Just as there are criteria for judging whether you’re going in the right direction, so, too, there are criteria for determining if you’re going in the wrong direction. Here, motivation is a key factor. You must be honest with yourself about what is motivating you to seek the priesthood, diaconate or consecrated life. Are you looking for an escape from your present life? Are you looking for recognition of some kind? These are questions you must ask yourself.
“Some warning signs a person is going in the wrong direction may be that she is wrongly motivated; for example, she desires to escape the responsibilities of marriage and family or life in general,” Sister Marie Therese said. “Another sign is that she lacks the desire to practice poverty, chastity and obedience. Third might be that she lacks the physical, mental, emotional and/or moral capability to live religious life.”
Although you must not gauge your entire discernment by the opinions of others, it is prudent to consider the reaction you get from family, friends and your spiritual director or role model. They know you best — and sometimes better than you know yourself.
“The lack of support from your pastor, complaints by your wife and children (or other family members, in the case of a celibate vocation), finding that time alone reading and studying is becoming more important to you than your family, all these are signs of something going wrong,” Deacon Dorner said. “Also, if a man begins to neglect his prayer life and make the excuse that he’s just doing so much at the Church already, then that is a bad sign.”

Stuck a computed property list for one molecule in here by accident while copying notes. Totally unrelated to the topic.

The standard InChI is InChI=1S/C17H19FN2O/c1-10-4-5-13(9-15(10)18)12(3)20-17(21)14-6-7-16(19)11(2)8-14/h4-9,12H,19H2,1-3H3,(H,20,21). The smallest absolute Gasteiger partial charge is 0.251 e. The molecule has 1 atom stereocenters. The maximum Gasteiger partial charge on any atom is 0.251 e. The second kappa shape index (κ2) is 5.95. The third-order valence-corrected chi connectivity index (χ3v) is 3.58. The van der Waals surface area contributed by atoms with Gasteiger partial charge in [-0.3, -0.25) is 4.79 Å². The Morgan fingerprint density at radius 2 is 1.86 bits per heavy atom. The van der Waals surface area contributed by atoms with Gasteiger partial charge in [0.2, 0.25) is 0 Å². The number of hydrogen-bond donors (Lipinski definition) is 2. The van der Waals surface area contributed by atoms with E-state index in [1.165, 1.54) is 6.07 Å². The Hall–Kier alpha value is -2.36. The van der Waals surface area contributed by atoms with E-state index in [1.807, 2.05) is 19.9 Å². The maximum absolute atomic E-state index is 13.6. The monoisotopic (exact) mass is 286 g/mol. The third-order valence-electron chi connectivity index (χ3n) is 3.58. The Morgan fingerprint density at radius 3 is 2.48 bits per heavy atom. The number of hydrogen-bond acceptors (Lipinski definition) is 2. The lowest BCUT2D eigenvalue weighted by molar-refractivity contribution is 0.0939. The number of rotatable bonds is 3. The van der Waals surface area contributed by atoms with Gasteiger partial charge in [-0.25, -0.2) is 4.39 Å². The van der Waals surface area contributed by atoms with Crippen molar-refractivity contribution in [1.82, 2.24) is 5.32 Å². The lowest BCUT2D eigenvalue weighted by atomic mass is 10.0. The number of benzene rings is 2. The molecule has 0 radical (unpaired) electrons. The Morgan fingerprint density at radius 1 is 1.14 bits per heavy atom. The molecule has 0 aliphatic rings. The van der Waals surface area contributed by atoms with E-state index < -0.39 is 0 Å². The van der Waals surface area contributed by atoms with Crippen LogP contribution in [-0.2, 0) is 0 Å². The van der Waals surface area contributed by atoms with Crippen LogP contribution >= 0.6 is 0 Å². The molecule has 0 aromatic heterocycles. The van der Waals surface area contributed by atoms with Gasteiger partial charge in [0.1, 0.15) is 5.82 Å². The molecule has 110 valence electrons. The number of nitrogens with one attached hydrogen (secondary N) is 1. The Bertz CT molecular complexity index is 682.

Additionally, an obsession with “church work” or any kind of charitable activity may signal that you are trying to avoid what’s really going on inside you. There must be a balance between activity and personal prayer; if there’s not, it could be a sign something is amiss.
If something does seem askew, you might want to take a break from vocation discernment. Father Perez recommends taking time off from discernment in order to clear your mind and heart and renew your energy for further discernment.
“I recommend to guys who have been seriously discerning with my community to consecrate a year to discernment,” he said. “If throughout that year they do not feel ready to make the next step, they can decide, along with the guidance of their spiritual directors, to take a break from discernment. I’ve known guys who have appreciated that year away from discernment and afterward met their future wives.”
Discerning your vocation should never make you feel angry, fearful, sad or unduly anxious. There will be times of confusion and nervousness, but those feelings should not overwhelm you.
“(God) does not want us to be miserable,” said Sister Carolyn of the Little Sisters of the Poor. “If the thought of religious life does not bring you joy and energize you, even if it feels a little daunting, which is natural, it may not be for you.”
The goal of vocation discernment is to discover God’s will for you, and then to proceed to fulfill that will. If your discernment is true and fruitful, you will be filled with peace and joy.
Marge Fenelon writes from Wisconsin.